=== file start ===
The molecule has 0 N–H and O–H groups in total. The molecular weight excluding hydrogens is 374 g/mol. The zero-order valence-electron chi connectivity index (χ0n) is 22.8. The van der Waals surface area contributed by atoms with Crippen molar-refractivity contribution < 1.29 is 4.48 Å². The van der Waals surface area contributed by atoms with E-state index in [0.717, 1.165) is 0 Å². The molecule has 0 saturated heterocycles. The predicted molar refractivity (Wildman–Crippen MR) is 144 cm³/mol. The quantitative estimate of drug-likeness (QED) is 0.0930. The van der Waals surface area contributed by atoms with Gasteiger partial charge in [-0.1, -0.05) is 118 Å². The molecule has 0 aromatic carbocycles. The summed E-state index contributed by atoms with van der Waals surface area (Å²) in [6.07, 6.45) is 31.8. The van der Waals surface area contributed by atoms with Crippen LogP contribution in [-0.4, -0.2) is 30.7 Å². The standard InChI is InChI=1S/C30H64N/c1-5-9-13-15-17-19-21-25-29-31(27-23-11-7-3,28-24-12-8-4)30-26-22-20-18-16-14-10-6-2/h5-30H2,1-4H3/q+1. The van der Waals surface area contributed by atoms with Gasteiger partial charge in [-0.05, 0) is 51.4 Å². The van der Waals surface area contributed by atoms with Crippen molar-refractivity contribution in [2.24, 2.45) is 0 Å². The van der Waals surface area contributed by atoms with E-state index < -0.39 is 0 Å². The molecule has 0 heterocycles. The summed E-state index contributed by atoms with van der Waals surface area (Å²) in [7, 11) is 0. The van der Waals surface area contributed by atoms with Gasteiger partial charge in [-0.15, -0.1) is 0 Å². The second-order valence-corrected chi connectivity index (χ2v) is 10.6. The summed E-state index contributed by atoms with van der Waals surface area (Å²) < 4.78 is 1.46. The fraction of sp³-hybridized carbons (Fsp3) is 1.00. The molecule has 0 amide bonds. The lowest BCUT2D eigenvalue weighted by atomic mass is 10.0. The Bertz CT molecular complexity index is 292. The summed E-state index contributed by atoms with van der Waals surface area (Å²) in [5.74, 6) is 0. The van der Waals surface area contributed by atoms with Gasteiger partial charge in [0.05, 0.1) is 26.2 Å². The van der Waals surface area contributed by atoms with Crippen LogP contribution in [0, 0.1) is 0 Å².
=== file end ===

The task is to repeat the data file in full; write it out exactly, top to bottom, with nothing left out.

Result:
The molecule has 0 N–H and O–H groups in total. The molecular weight excluding hydrogens is 374 g/mol. The zero-order valence-electron chi connectivity index (χ0n) is 22.8. The van der Waals surface area contributed by atoms with Crippen molar-refractivity contribution < 1.29 is 4.48 Å². The van der Waals surface area contributed by atoms with E-state index in [0.717, 1.165) is 0 Å². The molecule has 0 saturated heterocycles. The predicted molar refractivity (Wildman–Crippen MR) is 144 cm³/mol. The quantitative estimate of drug-likeness (QED) is 0.0930. The van der Waals surface area contributed by atoms with Gasteiger partial charge in [-0.1, -0.05) is 118 Å². The molecule has 0 aromatic carbocycles. The summed E-state index contributed by atoms with van der Waals surface area (Å²) in [6.07, 6.45) is 31.8. The van der Waals surface area contributed by atoms with Crippen LogP contribution in [-0.4, -0.2) is 30.7 Å². The standard InChI is InChI=1S/C30H64N/c1-5-9-13-15-17-19-21-25-29-31(27-23-11-7-3,28-24-12-8-4)30-26-22-20-18-16-14-10-6-2/h5-30H2,1-4H3/q+1. The van der Waals surface area contributed by atoms with Gasteiger partial charge in [-0.05, 0) is 51.4 Å². The van der Waals surface area contributed by atoms with Crippen molar-refractivity contribution in [2.24, 2.45) is 0 Å². The van der Waals surface area contributed by atoms with E-state index < -0.39 is 0 Å². The molecule has 0 heterocycles. The summed E-state index contributed by atoms with van der Waals surface area (Å²) in [7, 11) is 0. The van der Waals surface area contributed by atoms with Gasteiger partial charge in [-0.15, -0.1) is 0 Å². The second-order valence-corrected chi connectivity index (χ2v) is 10.6. The summed E-state index contributed by atoms with van der Waals surface area (Å²) < 4.78 is 1.46. The fraction of sp³-hybridized carbons (Fsp3) is 1.00. The molecule has 0 amide bonds. The lowest BCUT2D eigenvalue weighted by atomic mass is 10.0. The Bertz CT molecular complexity index is 292. The summed E-state index contributed by atoms with van der Waals surface area (Å²) in [5.74, 6) is 0. The van der Waals surface area contributed by atoms with Gasteiger partial charge in [0.05, 0.1) is 26.2 Å². The van der Waals surface area contributed by atoms with Crippen LogP contribution in [0, 0.1) is 0 Å².